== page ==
Get this. Yahoo owns tons of social networking sites. They own MyBlogLog, Flickr and Del.icio.us. They own Upcoming.org. They own Konfabulator, now known as Yahoo! Widgets which is not social networking but adds features for potential social networking applications. They own Jumpcut, the upstart video platform.

Yahoo partners with Zillow to provide estimates on real estate to Yahoo! Real Estate users. Single handedly, Yahoo dominates the fantasy sports market, a demographic that is fiercely loyal and extensive use type users.

To cap it off, Yahoo could have owned Facebook if it wasn’t for management dropping the ball. Given Facebook’s recent emergence, a $1B investment in Facebook would probably return to Yahoo 3-5 times over in the next 2 years in terms of Facebook valuation.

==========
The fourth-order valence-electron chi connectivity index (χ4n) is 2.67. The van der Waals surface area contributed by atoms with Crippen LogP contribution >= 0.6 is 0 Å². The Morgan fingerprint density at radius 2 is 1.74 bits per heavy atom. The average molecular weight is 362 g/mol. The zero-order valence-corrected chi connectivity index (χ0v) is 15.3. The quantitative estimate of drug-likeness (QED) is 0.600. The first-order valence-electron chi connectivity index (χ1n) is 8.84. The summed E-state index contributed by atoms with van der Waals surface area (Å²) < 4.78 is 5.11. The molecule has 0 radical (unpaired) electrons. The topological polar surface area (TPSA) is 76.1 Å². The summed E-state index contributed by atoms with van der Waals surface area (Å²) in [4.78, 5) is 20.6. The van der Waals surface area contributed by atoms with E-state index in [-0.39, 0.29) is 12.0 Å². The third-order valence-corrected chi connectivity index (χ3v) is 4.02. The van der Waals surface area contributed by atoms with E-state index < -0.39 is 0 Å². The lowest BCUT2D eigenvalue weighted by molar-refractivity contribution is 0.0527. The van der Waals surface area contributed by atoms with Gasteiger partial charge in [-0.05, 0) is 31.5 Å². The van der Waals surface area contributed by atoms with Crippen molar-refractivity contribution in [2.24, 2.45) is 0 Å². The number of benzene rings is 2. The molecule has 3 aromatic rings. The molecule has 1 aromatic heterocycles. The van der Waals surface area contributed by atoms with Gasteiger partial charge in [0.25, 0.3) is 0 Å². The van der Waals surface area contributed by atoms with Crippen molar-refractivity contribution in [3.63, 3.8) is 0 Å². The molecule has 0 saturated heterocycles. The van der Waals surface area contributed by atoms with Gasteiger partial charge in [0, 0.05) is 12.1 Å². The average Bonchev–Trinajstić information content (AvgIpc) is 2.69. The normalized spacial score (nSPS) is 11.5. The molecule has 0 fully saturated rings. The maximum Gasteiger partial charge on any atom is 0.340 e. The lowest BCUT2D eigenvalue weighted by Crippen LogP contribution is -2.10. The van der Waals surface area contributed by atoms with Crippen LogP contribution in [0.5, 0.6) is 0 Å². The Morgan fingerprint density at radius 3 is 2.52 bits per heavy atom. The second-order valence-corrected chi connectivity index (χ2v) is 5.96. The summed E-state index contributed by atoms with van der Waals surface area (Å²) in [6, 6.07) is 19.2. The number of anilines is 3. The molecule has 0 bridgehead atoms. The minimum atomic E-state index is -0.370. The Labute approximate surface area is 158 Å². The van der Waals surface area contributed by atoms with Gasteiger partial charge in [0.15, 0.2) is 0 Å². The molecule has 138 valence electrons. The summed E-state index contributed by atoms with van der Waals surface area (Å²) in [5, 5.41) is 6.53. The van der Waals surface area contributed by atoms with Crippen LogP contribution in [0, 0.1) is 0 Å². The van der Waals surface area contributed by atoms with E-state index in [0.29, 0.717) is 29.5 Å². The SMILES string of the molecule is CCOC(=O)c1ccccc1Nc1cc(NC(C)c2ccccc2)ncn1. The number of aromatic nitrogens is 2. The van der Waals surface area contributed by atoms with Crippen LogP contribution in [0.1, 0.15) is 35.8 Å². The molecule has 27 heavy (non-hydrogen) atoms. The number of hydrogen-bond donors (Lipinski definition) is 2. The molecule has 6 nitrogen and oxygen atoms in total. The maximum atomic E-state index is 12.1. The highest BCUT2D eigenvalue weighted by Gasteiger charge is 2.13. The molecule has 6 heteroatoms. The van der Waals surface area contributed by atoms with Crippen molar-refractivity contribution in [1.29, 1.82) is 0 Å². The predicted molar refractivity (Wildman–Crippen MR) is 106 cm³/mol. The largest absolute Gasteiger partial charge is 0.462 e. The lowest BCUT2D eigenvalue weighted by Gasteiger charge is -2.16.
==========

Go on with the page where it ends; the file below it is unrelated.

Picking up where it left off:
The problem with Yahoo, of course, is not Yahoo. Yahoo has certainly not helped itself. But as Elise Ackerman at the Merc points out, “…that Yahoo shouldn’t try to out-Google Google“.

Google is the king of search. It is the king of remnant advertising in terms of pure marketshare. It is the king of web-based productivity tools (Gmail, Documents & Spreadsheets, Calendar). Yahoo can’t compete on Google’s turf.

However, they can beef up their social networking and become the king of that niche. Web 2.0 is all about the mashup so Yahoo’s challenge is figuring out how to actually integrate all these social networks they own into a compelling product or group of products.

Incidentally, the buzz today is that Fox Interactive may be in talks with Yahoo to trade off MySpace for a 30% stake in Yahoo. There be dragons in those talks. Watch closely!